WASHINGTON — The number of Americans seeking unemployment benefits fell sharply last week in a sign that layoffs may have eased, though applications for aid remain at a historically high level. Jobless claims declined by 111,000 from the previous week to a seasonally adjusted 730,000, the Labor Department said Thursday. It is the lowest figure since late November and the sharpest one-week decline since August. Still, before the virus erupted in the United States last March, weekly applications for unemployment benefits had never topped 700,000. The latest figures coincide with a weakened job market that has made scant progress in the past three months. Hiring averaged just 29,000 a month from November through January. Though the unemployment rate was 6.3% in January, a broader measure that includes people who have given up on their job searches is closer to 10%. All told, 19 million people were receiving unemployment aid as of Feb. 6, up from 18.3 million the previous week. About three-quarters of those recipients are receiving checks from federal benefit programs, including programs that provide jobless aid beyond the 26 weeks given by most states. Last week's drop in applications was concentrated in two states, California and Ohio, where they fell by a combined 96,000. Ohio officials had said earlier this month that a surge in new applications was driven in part by a jump in potentially fraudulent claims. That now appears to have faded. California's system operates on a biweekly bases, which can make its weekly data choppy. This month's devastating winter storms and power outages in Texas and some neighbouring states might have also disrupted the filing or processing of some claims. Applications for jobless aid fell by one-sixth in Texas to about 35,000. Yet last week's decline in applications was broad-based, with 36 states and the District of Columbia reporting fewer people seeking unemployment benefits. That suggests that employers might be cutting fewer jobs. "The drop may be signalling a turning point for labour market conditions,” said Nancy Vanden Houten, lead economist at Oxford Economics. Still, she cautioned, "the data continue to suffer from noise related to issues of backlogs and fraud. We expect a more sustainable labour market recovery to take hold closer to mid-year with broader vaccine distribution and the arrival of more fiscal support." In the meantime, economists say, widespread business shutdowns in states hit by the ice storms could cause an increase in applications for jobless aid in coming weeks. Despite the weakened job market, key sectors of the economy are showing signs of picking up as vaccinations increase and government rescue aid works its way through the economy. The Federal Reserve's ultra-low-rate policy is providing important support as well. Retail sales soared last month as many Americans spent the $600 checks that were included in a relief package enacted in December. Factory output also rose and has nearly regained its pre-pandemic levels. And sales of newly-built homes soared last month. Michelle Meyer, an economist at Bank of America, on Monday upgraded her forecast for growth this year to 6.5%, which would be the fastest since 1984. Daily coronavirus infections are down more than 70% from their peak, Meyer noted, which should lead to more states and cities relaxing business restrictions. Further economic relief is also likely, she said, as Congress considers President Joe Biden's proposal for a new aid package amounting to $1.9 trillion. The Fed has pegged its short-term interest rate near zero to encourage more borrowing and spending. Chair Jerome Powell stressed in testimony to Congress this week that the Fed plans to keep its rate ultra-low until the job market has recovered – even if inflation has begun to surpass the Fed’s 2% target level by then. That soothed the stock market, which had fallen in the past week on fears that rising interest rates and the threat of inflation might lead the Fed to raise rates too quickly and potentially derail the economy. The yield on the 10-year Treasury note has risen sharply in anticipation of more robust economic growth and is now 1.45%. At the start of the year, the 10-year yield was below 1%. In his testimony this week, Powell downplayed the inflation risk and instead underscored the economy’s struggles, including the 10 million jobs that remain lost since the pandemic erupted nearly a year ago. That’s a deeper job loss than was inflicted by the Great Recession of 2008-2009. But on Wednesday, Richard Clarida, a Fed vice chair, sounded a more optimistic note in remarks to the U.S. Chamber of Commerce. Clarida pointed to the distribution of vaccines and the economic relief package that the government enacted late last year as reasons for a sunnier outlook. “The prospects for the economy in 2021 and beyond,” Clarida said, “have brightened, and the downside risk to the outlook has diminished.” Even the ice storms and widespread power outages in Texas, damaging as they were to residents and businesses there, are unlikely to inflict a major blow on the overall U.S. economy, according to Oxford Economics. Oren Klachkin, lead U.S. economist at Oxford, estimates that the harsh winter weather will slightly lower growth in the January-March quarter to a still-blistering 6.8% annual rate, down from a previous estimate of 7.1%. Christopher Rugaber, The Associated Press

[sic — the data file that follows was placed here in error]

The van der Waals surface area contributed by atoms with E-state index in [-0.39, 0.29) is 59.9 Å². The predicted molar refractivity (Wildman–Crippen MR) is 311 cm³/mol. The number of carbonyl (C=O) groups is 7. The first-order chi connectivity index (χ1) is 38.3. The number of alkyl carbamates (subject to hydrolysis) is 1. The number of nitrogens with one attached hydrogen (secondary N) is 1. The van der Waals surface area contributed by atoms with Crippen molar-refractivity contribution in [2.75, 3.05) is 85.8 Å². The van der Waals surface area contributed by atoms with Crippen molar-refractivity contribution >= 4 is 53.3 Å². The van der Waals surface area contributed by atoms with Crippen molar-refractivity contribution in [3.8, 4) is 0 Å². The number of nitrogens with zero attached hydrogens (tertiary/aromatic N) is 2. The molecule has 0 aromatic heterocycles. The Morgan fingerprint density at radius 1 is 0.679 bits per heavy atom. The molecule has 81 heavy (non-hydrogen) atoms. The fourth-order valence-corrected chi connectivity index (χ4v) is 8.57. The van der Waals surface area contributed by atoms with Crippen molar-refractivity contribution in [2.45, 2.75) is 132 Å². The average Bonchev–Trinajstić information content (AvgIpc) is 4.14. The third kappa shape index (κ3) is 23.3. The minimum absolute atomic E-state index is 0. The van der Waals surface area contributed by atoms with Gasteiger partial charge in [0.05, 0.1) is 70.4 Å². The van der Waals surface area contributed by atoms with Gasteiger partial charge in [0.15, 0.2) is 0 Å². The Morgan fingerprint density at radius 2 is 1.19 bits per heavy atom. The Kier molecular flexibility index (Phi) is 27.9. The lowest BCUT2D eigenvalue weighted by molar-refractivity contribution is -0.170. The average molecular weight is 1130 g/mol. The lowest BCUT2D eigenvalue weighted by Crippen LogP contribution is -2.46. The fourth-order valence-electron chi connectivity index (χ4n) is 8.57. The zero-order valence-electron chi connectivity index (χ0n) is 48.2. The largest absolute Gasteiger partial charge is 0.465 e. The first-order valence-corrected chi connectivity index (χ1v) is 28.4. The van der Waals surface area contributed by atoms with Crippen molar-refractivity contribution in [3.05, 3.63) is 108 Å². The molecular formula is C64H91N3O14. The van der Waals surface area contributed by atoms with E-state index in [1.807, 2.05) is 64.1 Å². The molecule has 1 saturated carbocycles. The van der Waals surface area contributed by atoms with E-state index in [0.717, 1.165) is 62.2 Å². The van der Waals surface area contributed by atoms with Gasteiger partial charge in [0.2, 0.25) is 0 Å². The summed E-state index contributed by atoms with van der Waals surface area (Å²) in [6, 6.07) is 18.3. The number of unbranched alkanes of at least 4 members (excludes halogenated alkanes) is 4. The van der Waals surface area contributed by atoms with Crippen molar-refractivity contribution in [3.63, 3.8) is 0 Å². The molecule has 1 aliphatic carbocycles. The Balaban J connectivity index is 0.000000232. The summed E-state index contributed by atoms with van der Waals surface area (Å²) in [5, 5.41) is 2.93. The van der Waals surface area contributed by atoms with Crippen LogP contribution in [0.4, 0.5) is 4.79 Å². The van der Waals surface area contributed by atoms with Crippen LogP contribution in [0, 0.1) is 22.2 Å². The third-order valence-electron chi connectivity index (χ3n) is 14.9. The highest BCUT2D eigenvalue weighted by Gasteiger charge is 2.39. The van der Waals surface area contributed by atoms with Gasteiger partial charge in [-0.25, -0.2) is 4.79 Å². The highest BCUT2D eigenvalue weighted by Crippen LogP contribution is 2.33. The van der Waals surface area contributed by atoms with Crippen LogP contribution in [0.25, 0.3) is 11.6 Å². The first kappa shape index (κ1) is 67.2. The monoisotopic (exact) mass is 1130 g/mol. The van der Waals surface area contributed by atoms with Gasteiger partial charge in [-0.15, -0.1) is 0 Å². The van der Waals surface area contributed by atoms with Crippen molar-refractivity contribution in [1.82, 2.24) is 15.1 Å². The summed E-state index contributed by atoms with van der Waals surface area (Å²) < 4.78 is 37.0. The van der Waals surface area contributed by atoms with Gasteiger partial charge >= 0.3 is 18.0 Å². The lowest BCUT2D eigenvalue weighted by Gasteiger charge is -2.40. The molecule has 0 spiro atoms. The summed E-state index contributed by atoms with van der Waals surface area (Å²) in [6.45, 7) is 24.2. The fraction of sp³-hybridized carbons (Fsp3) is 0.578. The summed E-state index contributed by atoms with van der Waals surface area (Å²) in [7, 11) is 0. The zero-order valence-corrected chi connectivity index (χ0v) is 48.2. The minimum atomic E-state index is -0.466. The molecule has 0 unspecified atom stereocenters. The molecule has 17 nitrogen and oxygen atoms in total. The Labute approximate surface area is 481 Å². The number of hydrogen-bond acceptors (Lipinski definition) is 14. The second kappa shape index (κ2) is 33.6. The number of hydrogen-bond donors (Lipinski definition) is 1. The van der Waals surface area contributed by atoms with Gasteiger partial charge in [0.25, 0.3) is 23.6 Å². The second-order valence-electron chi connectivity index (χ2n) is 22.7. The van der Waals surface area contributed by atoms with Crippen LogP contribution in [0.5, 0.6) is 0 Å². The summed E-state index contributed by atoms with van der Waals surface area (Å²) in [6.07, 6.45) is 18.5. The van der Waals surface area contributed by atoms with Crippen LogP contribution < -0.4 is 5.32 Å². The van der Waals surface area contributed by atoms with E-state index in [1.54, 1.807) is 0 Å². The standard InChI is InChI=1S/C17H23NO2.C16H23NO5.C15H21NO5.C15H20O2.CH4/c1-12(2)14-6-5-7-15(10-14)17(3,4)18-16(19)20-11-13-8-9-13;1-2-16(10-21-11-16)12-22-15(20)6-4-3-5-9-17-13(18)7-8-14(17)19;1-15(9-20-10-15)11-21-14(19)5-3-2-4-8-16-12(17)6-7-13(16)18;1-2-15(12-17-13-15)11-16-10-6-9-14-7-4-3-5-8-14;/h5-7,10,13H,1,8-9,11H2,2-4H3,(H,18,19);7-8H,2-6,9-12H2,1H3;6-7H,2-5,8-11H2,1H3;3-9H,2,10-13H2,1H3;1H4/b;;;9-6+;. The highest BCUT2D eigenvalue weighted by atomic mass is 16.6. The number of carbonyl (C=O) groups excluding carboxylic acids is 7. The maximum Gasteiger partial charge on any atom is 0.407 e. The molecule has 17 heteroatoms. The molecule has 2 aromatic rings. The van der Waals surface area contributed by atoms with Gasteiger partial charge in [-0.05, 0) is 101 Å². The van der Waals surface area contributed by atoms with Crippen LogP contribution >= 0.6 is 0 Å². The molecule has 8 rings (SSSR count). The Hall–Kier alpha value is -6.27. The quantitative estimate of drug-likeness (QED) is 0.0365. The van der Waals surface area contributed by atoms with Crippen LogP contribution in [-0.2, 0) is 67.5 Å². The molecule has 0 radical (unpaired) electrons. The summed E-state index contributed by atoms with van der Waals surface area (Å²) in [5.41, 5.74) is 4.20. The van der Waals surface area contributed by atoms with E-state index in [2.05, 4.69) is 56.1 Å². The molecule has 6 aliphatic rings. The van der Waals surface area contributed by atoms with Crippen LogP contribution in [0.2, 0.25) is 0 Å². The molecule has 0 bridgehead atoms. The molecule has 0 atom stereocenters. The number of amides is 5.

Funding was announced for three local road infrastructure projects in Parry Sound-Muskoka. The projects on Wasausking First Nation, in Carling and in Georgian Bay will receive federal, provincial and municipal dollars. • The Wawbawzee Road Reconstruction project will receive $907,472.48 in provincial funding, $3,713,063 in federal funding and $330,215 from the municipal government. The plans to reconstruct 16 kilometres of the road will install culverts and proper shoulders, improve ditches, drainage and paving and will also see a $235,000 contribution from the Wasausking First Nation. • Improvements to Dillon Road in the Township of Carling will receive $1.17 million in provincial funding, $2.1 million in federal funding and $234,487 in municipal funding. Work includes realigning sections of the road, asphalt resurfacing, clearing trees and widening rock cuts to improve sight lines to improve road safety and improve access to the Dillon Cove public boat launch. • The Ogemawahj Road Reconstruction project will receive $235,652 in provincial funding, $424,216 in federal funding and $47,159 in municipal funding to reconstruct 1.9 kilometres of the road between Twelve Mile Bay Road and Kings Bay Marina. The work includes upgrades and raising of the road base, replacing culverts, road resurfacing and guard rail installation. The Investing in Canada Infrastructure Program is a 10-year program that provides up to $30 billion in federal, provincial and local investments in communities across the province. Funding will be distributed between four streams including rural and northern; public transit; green; and community, culture and recreation. Ontario’s share per project will be up to 33 per cent, or approximately $10.2 billion spread across the four streams. At the time of this writing, Kristyn Anthony was a Local Journalism Initiative reporter, funded by the Government of Canada , Local Journalism Initiative Reporter, Parry Sound North Star